An epidermoid cyst is a differential, but to the contrary, epidermoid shows internal anechoic cysts, linear hyperechoic strands, posterior acoustic enhancement, laminated concentric ring “target” pattern, pseudotestis appearance,[17] and absence of internal vascularity.


It is a benign neoplasm of a nerve, resulting from anomalous growth of fibroadipose tissue of the nerve sheath. By far, the most common location is the median nerve. It is usually congenital, thus seen at birth or infancy, but may be seen to the third decade.[18] Dense fibrofatty tissues infiltrate the endoneurium, perineurium, and epineurium but nerve fascicles themselves remain intact. Macrodactyly is seen in 2/3rd cases. Involvement of median nerve frequently causes carpal tunnel syndrome. The accepted treatment is carpal tunnel release by surgically excising the flexor retinaculum. Ultrasound shows cable-like appearance with alternating hyperechoic (due to fibrofatty tissue) and hypoechoic (neural tissue) bands. T1-weighted MRI image shows typical “coaxial cable” on the axial plane and “spaghetti appearance” in the sagittal plane due to alternating intermediate neural tissue and hyperintense fatty tissue [Figure 6].[19]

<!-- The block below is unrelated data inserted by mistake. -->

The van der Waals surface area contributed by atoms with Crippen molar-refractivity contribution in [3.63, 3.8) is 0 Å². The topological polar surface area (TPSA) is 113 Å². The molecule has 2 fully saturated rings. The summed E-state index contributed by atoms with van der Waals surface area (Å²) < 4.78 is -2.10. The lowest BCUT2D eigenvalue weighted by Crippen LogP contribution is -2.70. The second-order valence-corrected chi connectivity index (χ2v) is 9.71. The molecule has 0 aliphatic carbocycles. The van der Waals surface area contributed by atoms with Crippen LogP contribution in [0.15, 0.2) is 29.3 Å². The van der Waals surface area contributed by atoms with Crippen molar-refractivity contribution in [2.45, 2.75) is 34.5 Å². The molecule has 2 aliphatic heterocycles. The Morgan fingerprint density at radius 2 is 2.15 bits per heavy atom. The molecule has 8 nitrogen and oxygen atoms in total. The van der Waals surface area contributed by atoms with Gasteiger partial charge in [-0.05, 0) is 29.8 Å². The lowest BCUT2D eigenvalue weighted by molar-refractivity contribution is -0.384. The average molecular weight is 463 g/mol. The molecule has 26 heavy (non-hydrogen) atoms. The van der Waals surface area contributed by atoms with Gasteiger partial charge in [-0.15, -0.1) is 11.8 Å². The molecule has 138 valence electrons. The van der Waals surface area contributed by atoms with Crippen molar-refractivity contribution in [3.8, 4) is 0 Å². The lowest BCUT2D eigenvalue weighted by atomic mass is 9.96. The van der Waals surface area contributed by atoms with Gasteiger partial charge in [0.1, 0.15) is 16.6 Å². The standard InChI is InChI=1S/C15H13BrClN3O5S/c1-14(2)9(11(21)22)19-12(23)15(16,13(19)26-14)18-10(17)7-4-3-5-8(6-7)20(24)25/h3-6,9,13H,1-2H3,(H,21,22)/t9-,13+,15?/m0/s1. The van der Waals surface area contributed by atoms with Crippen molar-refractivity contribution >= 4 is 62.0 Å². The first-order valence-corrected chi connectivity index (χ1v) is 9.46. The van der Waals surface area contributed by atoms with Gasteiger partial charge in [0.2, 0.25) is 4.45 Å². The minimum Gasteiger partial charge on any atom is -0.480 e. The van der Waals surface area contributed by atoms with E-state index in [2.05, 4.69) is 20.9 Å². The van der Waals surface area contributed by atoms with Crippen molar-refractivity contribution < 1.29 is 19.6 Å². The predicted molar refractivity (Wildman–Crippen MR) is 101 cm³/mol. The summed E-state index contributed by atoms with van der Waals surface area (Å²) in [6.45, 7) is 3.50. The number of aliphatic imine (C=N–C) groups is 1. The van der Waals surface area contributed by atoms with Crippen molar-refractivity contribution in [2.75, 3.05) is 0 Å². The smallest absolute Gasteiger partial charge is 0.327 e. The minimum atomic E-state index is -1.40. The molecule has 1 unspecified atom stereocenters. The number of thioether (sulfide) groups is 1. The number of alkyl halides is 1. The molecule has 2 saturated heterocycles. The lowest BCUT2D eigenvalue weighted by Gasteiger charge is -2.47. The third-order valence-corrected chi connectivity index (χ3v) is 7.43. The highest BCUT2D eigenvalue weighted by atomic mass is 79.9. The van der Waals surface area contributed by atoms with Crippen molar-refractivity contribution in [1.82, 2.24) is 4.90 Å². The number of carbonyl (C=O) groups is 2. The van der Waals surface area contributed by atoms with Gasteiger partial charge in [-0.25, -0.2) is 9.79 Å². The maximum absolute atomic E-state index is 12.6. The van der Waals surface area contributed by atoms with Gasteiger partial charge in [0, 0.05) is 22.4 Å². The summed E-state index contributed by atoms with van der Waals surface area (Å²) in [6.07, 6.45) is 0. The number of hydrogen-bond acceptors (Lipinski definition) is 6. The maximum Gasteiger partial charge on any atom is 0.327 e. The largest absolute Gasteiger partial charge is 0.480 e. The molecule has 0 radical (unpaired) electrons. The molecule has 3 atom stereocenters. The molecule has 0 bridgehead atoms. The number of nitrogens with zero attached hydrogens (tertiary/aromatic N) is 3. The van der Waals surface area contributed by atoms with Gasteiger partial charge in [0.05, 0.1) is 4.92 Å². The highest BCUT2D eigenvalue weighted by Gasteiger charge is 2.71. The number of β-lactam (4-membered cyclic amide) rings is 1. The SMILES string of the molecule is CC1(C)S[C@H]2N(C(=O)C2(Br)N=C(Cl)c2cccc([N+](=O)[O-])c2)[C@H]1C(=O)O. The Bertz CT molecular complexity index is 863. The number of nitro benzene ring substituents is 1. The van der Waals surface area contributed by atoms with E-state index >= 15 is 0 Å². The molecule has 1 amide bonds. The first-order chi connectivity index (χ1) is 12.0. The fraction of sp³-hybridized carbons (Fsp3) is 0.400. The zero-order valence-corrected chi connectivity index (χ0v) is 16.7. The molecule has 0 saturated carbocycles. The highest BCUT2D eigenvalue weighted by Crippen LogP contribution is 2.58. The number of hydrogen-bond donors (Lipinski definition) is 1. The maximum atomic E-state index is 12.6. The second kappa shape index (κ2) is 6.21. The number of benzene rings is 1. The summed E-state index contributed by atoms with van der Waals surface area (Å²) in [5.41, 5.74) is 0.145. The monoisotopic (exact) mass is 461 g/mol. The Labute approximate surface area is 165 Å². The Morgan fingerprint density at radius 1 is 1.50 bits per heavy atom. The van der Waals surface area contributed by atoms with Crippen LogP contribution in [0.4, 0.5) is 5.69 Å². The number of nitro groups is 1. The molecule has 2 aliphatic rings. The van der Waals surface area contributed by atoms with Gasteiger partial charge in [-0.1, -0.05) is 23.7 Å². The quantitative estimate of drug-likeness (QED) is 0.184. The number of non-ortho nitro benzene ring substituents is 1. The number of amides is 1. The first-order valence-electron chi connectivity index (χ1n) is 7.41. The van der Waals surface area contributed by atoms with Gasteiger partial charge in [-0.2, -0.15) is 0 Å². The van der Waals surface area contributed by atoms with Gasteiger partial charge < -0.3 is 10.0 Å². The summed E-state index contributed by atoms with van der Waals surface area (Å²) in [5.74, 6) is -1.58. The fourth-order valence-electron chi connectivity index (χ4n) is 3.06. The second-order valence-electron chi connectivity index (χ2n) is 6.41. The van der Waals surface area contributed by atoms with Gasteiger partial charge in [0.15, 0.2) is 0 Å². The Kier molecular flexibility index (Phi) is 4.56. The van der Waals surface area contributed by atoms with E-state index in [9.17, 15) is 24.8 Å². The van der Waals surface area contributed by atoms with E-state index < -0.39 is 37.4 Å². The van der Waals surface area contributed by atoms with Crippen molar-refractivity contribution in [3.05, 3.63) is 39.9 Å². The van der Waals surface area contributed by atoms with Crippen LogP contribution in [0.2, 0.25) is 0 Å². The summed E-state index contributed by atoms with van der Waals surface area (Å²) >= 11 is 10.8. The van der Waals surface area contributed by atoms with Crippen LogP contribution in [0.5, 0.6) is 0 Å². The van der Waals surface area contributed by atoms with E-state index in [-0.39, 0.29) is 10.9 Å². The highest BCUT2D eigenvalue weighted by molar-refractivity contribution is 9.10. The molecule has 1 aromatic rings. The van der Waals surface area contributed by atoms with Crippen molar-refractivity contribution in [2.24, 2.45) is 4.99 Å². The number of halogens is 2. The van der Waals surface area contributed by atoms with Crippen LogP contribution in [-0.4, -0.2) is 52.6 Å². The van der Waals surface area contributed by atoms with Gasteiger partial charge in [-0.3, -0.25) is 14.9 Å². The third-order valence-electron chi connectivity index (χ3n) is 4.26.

Figure 6: A 10-year-old girl with bilateral fibrolipomatous hamartomas of median nerve who presented with swelling around bilateral wrist and distal forearm. (a, b) Gray scale ultrasound images of proximal volar aspect of bilateral hands showing characteristic coaxial encasement of median nerves by solid echogenic heterogeneous substratum (red arrows). Note thin yellow arrows highlighting a few nerve fascicles on the background of fibrofatty replacement.